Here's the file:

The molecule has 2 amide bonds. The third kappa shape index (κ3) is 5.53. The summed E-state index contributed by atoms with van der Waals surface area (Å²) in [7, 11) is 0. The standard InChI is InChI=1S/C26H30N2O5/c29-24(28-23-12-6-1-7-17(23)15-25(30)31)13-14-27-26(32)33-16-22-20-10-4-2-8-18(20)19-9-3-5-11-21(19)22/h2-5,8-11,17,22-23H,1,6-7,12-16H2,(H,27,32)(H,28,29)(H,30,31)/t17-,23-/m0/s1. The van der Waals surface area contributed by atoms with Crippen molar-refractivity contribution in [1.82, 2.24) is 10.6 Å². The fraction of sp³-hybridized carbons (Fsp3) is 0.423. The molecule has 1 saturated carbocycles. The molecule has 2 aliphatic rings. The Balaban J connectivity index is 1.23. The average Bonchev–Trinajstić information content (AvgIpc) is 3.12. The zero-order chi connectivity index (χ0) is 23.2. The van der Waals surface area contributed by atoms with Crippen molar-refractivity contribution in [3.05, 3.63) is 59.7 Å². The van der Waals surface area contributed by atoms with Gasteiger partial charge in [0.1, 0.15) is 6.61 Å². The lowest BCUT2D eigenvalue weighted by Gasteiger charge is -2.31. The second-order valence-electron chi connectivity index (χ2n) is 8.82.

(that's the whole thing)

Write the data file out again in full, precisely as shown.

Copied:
The molecule has 2 amide bonds. The third kappa shape index (κ3) is 5.53. The summed E-state index contributed by atoms with van der Waals surface area (Å²) in [7, 11) is 0. The standard InChI is InChI=1S/C26H30N2O5/c29-24(28-23-12-6-1-7-17(23)15-25(30)31)13-14-27-26(32)33-16-22-20-10-4-2-8-18(20)19-9-3-5-11-21(19)22/h2-5,8-11,17,22-23H,1,6-7,12-16H2,(H,27,32)(H,28,29)(H,30,31)/t17-,23-/m0/s1. The van der Waals surface area contributed by atoms with Crippen molar-refractivity contribution in [1.82, 2.24) is 10.6 Å². The fraction of sp³-hybridized carbons (Fsp3) is 0.423. The molecule has 1 saturated carbocycles. The molecule has 2 aliphatic rings. The Balaban J connectivity index is 1.23. The average Bonchev–Trinajstić information content (AvgIpc) is 3.12. The zero-order chi connectivity index (χ0) is 23.2. The van der Waals surface area contributed by atoms with Crippen molar-refractivity contribution in [3.05, 3.63) is 59.7 Å². The van der Waals surface area contributed by atoms with Gasteiger partial charge in [0.1, 0.15) is 6.61 Å². The lowest BCUT2D eigenvalue weighted by Gasteiger charge is -2.31. The second-order valence-electron chi connectivity index (χ2n) is 8.82.